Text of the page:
Nikkomo – December 17, 2011

NIKKOMO CELEBRATION

Nikkomo is celebrated by many NE Woodland tribes. It is the first winter moon and is a time of giving what the Creator made possible through the harvest.

Come and celebrate this season with Nipmucs and others on December 17th at the Nipmuc Nation Tribal Office.

Aquene

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Cisco Homestead Restoration is Underway!

By – D. Rae Gould, Ph.D, Tribal Historic Preservation Officer, Nipmuc Nation

This fall the restoration of the Cisco Homestead on the Hassanamisco Reservation in Grafton began. This work has been made possible through a generous Community Preservation grant through the Town of Grafton CPC (Community Preservation Commission) and state Community Preservation Act funds.

The current work is a first-phase stabilization of the building that included installation of a new roof and gutters, stabilizing interior floor components, securing the building from entry by animals, replacing a bulkhead, and re-grading of land around the building to improve drainage. The most visible and perhaps significant transition to the Homestead has been the removal of the front porch, which returns the building to its c. 1900 appearance. The stabilization phase was completed in early November.

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ABOVE: The Cisco Homestead as it appeared around the end of the 19th century (or c. 1900), and

BELOW: The Homestead as it appears today undergoing restoration to its appearance during this time period. Photo credit: Margaret Haynes.

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In addition, this fall a completed nomination to have the Hassanamisco Reservation and Cisco Homestead placed on the National Register of Historic Places is being submitted to the Massachusetts Historical Commission (for final submission to the National Register). The completion of the nomination was made possible through grant funding provided by Preservation Massachusetts (http://preservationmass.org/).

In 2009, the Cisco Homestead was added to the list of Massachusetts’ Most Endangered Historic Resources, along with seven other sites, in an effort to increase awareness about the need to preserve and restore this important historic and cultural resource. The completion of the National Register nomination and the placement of this property on the State’s Register of Historic Places will enable the tribe to apply for other state and private funding to move forward with the more extensive restoration of the building. Overall the restoration is estimated to cost around $300,000. With the complete restoration of the homestead, the museum building will again be open for tours, indoor education programs, tribal functions, and will also house the tribal archive and museum collections, which are now in storage.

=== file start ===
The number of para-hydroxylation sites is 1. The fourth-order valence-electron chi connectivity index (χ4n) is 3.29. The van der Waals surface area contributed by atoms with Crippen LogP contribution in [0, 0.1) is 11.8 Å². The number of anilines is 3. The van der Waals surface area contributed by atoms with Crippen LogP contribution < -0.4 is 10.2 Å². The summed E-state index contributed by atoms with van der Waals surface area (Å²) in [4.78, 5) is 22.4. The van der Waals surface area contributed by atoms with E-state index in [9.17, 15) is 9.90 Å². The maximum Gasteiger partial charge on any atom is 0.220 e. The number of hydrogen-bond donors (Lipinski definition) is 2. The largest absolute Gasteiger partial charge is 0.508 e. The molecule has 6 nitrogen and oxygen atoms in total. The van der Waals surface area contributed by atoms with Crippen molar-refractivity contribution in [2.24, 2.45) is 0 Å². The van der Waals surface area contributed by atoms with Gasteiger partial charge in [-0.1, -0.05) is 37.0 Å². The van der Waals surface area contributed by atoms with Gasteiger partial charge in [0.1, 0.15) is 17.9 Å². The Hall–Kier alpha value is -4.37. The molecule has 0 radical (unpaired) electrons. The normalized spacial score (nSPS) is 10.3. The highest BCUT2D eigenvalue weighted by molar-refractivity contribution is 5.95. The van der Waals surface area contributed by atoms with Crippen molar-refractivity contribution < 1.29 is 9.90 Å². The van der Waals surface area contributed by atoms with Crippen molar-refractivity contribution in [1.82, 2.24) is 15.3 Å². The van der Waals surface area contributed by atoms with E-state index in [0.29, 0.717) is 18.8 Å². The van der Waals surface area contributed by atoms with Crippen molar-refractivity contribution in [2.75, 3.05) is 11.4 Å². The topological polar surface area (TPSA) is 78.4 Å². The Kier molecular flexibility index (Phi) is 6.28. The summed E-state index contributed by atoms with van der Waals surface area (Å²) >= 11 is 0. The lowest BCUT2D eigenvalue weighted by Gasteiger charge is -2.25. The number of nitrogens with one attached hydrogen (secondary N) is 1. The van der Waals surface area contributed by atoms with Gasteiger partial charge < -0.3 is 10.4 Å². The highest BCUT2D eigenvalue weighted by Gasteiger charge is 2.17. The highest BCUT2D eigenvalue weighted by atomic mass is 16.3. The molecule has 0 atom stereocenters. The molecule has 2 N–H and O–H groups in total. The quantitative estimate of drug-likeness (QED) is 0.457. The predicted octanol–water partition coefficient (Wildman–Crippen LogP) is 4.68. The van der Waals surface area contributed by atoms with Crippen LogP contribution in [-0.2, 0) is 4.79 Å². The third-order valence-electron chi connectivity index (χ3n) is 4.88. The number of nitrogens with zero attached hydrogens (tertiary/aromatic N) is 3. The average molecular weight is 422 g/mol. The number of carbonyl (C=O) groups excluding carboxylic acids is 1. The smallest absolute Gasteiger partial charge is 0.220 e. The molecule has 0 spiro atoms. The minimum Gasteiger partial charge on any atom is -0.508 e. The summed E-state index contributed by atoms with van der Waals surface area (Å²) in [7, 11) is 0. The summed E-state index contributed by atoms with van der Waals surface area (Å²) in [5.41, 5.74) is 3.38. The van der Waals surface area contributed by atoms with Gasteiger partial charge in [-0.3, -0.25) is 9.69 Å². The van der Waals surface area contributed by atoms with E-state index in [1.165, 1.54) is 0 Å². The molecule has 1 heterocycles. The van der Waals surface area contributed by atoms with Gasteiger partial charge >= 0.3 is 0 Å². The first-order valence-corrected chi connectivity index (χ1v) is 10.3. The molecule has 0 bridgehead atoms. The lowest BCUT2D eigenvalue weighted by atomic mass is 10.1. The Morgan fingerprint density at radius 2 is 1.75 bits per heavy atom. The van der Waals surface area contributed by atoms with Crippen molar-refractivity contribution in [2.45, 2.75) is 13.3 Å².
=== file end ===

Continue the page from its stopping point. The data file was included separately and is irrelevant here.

Anyone interested in assisting with the restoration activities or helping to raise funds through grant writing or contributions is welcome to contact Rae Gould at rgould@snet.net.

Sacred Paddle, October 30, 2010 (Part 1)

The Sacred Paddle was part of this year’s annual Deer Island Memorial. Organized by the Natick Nipmuc Council, each year there are activities to commemorate the forced removal of Native people from their homes to an internment camp on Deer Island. This happened on October 30, 1675 to the residents of the Natick Praying Plantation. Natives living in other English-style towns soon followed. All told, approximately 500 Christian Indians were incarcerated on the island without shelter and little supplies. Half of the prisoners perished on the island, their graves now marked by a sewage treatment plant.

The Sacred Paddle followed the route the Naticks took from Watertown (where they boarded boats for the harbor) to Deer Island. For the first time in perhaps a century or two,  three mishoonash, or dugouts, the traditional watercraft of the Nipmuc peoples, would travel down the Charles River and across Boston Harbor to Deer Island. A Penobscot War Canoe accompanied the mishoonash on the journey.

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Marcus Hendricks and Troy Philips (and part of Annawon Weeden) in one of the mishoonash on the Charles River.

I had a seat in the War Canoe. While I am certain that the fear I felt was nothing compared to my ancestors’ fears, I was pretty shaky. Once we were on the water, everything changed.